THROWBACK: Devlin differentiated himself as an 'Actual Artist'
Devlin contributed a track for The Movement’s Tempo Specialists dubbed ‘Actual Artist’, and 13 years on it’s still incredible.
From the delicately plucked melody, to full, bright strings, to emotion moving harmonics, and Devin spitting his passion from above; this track holds everything great about early grime, and a nostalgic feel that could never be recreated.
Tempo Specialists was the first mixtape from The Movement, released in 2006, and mainly consists of Ghetts, Wretch, Scorcher and Mercston. However, potential the time that Devlin started to affiliate with the group, he drops in a gem mid-way through the project.
As we all know, Devlin has a way of injecting pure passion and emotion into his records - from ‘Take Me Away’; to ‘Community Outcast’; to ‘London City’. This early on in his career that may have even been amplified more than it is today. Setting the scene with the first bar he raps: “They make songs for no reason. None of their songs got meaning.”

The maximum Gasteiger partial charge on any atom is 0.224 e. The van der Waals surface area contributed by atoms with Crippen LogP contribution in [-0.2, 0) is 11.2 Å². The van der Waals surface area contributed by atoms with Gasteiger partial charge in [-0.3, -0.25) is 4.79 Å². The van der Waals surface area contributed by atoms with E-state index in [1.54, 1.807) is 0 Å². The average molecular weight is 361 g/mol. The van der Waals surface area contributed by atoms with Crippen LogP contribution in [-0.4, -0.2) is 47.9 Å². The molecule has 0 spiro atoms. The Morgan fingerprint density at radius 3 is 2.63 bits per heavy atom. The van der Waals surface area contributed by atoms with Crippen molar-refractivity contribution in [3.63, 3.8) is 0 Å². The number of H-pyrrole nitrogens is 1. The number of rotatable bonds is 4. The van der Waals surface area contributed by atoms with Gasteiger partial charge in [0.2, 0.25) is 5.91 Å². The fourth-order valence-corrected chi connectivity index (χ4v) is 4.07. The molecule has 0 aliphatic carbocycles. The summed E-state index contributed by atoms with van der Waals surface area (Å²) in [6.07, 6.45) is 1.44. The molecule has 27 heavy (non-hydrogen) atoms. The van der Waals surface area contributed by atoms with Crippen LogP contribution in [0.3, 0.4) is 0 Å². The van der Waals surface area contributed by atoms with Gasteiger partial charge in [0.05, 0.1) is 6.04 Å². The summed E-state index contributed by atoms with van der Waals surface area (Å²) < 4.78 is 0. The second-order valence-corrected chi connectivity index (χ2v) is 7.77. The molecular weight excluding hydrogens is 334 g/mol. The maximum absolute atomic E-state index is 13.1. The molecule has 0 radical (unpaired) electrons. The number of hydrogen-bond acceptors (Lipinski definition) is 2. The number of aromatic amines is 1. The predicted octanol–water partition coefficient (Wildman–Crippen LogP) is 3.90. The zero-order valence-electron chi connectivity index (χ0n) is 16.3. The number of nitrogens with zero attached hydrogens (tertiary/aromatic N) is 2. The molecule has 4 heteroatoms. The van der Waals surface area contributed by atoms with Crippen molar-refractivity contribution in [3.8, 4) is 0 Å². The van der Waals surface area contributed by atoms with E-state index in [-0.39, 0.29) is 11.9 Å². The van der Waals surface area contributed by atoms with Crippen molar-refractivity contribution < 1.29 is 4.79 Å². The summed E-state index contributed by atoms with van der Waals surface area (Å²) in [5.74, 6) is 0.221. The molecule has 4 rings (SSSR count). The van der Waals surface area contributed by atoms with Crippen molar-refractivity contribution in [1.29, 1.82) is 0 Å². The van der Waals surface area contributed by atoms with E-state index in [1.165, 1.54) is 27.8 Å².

From start to finish, this is a beautiful infusion of dramatic crashes, sharp percussion and passionately warm and inspiriting timbres. This is where Devlin’s true musical affection and deep personality shine through. As he eloquently and wisely proceeds with bars on why he is so much better than the rest. Even if this is a common theme in grime and rap, the Dagenham native does it in a way that many can’t - with a raw, real, educated sense of confidence, knowledge, skill and determination.
What’s most impressive is the way he intelligently and creatively sets himself apart from other MCs by stating himself as an “actual artist” - 1. for him to recognise the difference, and 2. for him to recognise the importance of this.
Another interesting bit is the Scorcher production credit. Though it may be not common knowledge, around this time in particular “Skywalker” had his hand on the buttons fairly often; notably releasing ‘Way Down the Road’; ‘Beef With T’; ‘Igloo Remix’; ‘Talk of the Ghetto’. Furthermore, he won the Official Mixtape Award for best producer in 2009 and was also nominated for best Grime mixtape of 2010. This instrumental is a grime gem, that encompasses the narrative of that time - the genre evolving out of its typical “masculine, hard, gritty” sounds and pursuing a more commercial and dynamic reach. Props to Scorcher on that one.